Brussels: My experience in a local team
We’re launching a series of informal articles written by Cafébabel staff to explain the changes the magazine is going through. Most importantly: a new editorial line, new sections, new plans, new faces... in short, it's a whole new world!
Didn’t you know? Cafébabel is a mini State. While we started off this year with a “decentralisation” strategy, we are also working on “concentration” strategy at the same time. Everyone is in his or her respective countries, but there is only one leading entity. No more multi-headed Hydras.
Our team in Brussels is dynamic and autonomous. We have our own offices, services civiques, motivated volunteers, editorial meetings every two weeks, several events each year… In other words, we like to think that we’re doing pretty well on our own. Our blog, Cafébabel Brussels, has reflected this autonomy for 10 years. We’ve attended events like the European council or festivals in summer, keeping a rather institutional tone due to the famous “EU bubble” that surrounds us.
But as Cafébabel’s editorial line became clearer, the difference between articles published on the Brussels blog and those published in the magazine was getting bigger. In September, when I had just arrived in Brussels as the newest service civique, I was immediately briefed: there was too much noise on the line; we had to make sure we were all in tune. What I understood? We needed a common editorial line.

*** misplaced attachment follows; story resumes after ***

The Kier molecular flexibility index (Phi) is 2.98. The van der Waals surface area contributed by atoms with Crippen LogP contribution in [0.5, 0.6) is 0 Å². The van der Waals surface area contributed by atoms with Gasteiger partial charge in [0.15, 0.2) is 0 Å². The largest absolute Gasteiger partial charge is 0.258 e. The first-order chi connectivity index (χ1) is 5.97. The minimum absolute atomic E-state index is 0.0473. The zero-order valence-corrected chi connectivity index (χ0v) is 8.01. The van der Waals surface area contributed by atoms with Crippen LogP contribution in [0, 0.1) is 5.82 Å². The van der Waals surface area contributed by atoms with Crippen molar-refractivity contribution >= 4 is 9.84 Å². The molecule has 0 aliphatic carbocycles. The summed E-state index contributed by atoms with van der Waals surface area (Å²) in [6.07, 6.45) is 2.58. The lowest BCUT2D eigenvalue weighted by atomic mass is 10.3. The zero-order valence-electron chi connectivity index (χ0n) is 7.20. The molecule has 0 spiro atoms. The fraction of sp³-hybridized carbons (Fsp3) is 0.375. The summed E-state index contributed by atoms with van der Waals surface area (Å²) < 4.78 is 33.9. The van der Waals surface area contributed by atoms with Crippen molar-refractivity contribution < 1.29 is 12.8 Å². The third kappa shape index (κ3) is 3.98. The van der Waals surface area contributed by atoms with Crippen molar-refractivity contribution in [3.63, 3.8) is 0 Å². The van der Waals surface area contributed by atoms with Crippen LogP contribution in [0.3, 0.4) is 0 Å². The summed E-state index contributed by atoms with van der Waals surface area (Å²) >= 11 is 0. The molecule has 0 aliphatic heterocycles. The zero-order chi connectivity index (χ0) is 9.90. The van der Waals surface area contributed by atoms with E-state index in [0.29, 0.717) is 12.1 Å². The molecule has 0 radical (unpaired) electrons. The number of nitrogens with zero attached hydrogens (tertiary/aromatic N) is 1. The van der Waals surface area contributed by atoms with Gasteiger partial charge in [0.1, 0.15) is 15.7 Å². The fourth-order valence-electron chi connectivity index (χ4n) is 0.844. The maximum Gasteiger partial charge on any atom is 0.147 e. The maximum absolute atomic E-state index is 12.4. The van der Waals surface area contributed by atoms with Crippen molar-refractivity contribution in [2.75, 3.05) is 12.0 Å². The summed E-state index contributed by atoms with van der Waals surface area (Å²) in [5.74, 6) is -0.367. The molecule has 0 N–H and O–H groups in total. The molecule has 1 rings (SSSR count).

I understood that it wouldn’t be easy from the get-go. Along with the Brussels team, we are thinking about the best way to adapt. We are changing the structure of our editorial meetings; we are explaining to our contributors that some subjects are off the table; we are putting an end to partnerships that are too “institutional”. At the same time, we are getting as close as we can to the newsroom in Paris to get as much of the “babel touch” as possible. For its part, Paris includes us in its weekly editorial meetings and allows us to feel more integrated and understand each other better. We know that if we want to keep publishing in Cafébabel, we’ll have to adapt.
Luckily our volunteers are enthusiastic, happy to have a variety of subjects on the table and are willing to spend more time on long-form articles. They are happy to finally be part of a ‘real’ magazine. I have just finished my contract, and I have the feeling we overcame this challenge with a touch of grace, thanks to the good will on both sides of the border. In Brussels, everyone is ready to tackle Cafébabel’s transition to an ever more European media – more and more participatory and on point.
Translated from Bruxelles : mon expérience dans une équipe locale